In Luke 16 the Lord Jesus speaks of “that which is another’s” and of “that which is your own” (Lk 16:12). “That which is another’s” are our earthly blessings, “that which is your own” are our heavenly blessings. Faithfulness in the fulfilment of our earthly task and the responsible management of the earthly resources at our disposal in doing so is a prerequisite for enjoying our very heavenly possessions.

An important indication for dealing with earthly things in the light of the upcoming “year of jubilee” we read in 1 Corinthians 7 (1Cor 7:29-31). The value of what we have ‘bought’ is measured by the time that separates us from the ‘year of jubilee’. We are just before the year of jubilee. The closer we are to the coming of the Lord Jesus, the more we long for Him, the less earthly things are worth to us. Dealing with earthly matters in the light of the coming year of jubilee will save us from seeking “the things that are on earth” (Col 3:2).

Besides the idea that we are just before the ‘year of jubilee’, the fear of God is also important in our view of earthly things. The earthly things belong to Him. If we use it for ourselves, we appropriate what is His. He cannot let that happen unpunished. Real fear for God is not so much expressed in fear for punishment if we do something that He does not approve of, but is expressed in respect for Him, through which we do what pleases Him.

Blessing In Keeping the Sabbatical Year

The enjoyment of the blessing depends on obedience of faith. It seems a venture not to sow a year. The mind reasons: How shall we get food? Faith relies on God’s promise. Whoever trusts in Him will not be ashamed. Even more: experiences His special blessing. We learn by doing so: “MAN SHALL NOT LIVE ON BREAD ALONE, BUT ON EVERY WORD THAT PROCEEDS OUT OF THE MOUTH OF GOD” (Mt 4:4). Experiencing the Lord’s faithfulness is a great thing. It glorifies Him and fills the heart with joy. This joy cannot be expressed in money.

If they are obedient, they can count on living securely on the land, which means that there is external security and inner rest and confidence for the heart, without fear of enemies. They will not have to fear for their food either. It will be possible to eat their fill. By the blessing of God, with little much can happen. We lose nothing through obedience, but we win everything.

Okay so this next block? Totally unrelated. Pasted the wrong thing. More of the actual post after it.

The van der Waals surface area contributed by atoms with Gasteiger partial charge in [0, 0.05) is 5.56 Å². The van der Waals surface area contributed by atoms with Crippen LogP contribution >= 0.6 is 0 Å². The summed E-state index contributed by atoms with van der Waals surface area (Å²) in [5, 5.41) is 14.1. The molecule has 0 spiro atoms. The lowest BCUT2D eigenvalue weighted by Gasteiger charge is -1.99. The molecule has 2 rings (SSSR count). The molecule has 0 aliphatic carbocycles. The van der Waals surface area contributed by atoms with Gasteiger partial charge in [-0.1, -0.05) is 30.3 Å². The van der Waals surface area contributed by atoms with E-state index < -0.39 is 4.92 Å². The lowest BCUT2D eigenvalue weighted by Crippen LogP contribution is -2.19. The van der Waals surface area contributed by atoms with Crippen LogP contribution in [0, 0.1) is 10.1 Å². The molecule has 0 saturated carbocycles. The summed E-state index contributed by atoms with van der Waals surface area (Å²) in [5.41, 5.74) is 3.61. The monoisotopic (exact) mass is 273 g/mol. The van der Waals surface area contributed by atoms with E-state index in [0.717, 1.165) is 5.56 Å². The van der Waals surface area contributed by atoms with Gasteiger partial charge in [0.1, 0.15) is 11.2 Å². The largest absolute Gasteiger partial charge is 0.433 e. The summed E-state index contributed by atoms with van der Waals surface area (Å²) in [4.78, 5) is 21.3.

Redemption of the Land

The starting point for the rules for redemption is that the land is the land of the LORD. His is the earth and all it contains (Psa 24:1), but He has given the land of Canaan a special place. In that land He has given every tribe and family its inheritance and so He wants to see it fulfilled. Because of man’s unfaithfulness, for forty-nine years there can be a state of affairs of confusion and misery. But it will not remain so. There will be a fiftieth year in which everything will be restored in such a way that God’s original plan will be seen.

The Christian is aware that the redemption of his inheritance is yet to come. He already has the pledge of it, namely “the Holy Spirit of promise, who is given as a pledge of our inheritance, with a view to the redemption of [God’s own] possession” (Eph 1:13b-14). Anyone who is guided by the Spirit will not be tempted to give up anything of his inheritance by seeking his happiness on earth to experience it here and now.

Now it may happen that someone is forced to sell his land because he is impoverished. At the same time the LORD determines that there is always the right of redemption. One does not have to wait until the year of jubilee. Someone else can pay his debt for him in the meantime. Then he again possesses his inheritance. But the settlement has to be done on the basis of the time that runs until the year of jubilee.

If someone remains incapable to redeem it, he will at least receive his land back in the year of jubilee, as a special proof of God’s grace. Naboth has no need to renounce his inheritance. He appreciates his inheritance and refuses to sell it to Ahab or to exchange it for a vineyard of Ahab (1Kgs 21:1-3). Ahab gets the land of Naboth only through a list of murderous Jezebel (1Kgs 21:7-10).

The cases of impoverishment are becoming more and more poignant in this chapter.
1. Lev 25:25 refers to an impoverishment in which the poor “has to sell part of his property”.
2. In Lev 25:35 the brother is so impoverished that “his means with regard to you falter” and must be kept alive. The need is great.
3. In Lev 25:39 the brother is so impoverished that he is obliged to sell himself.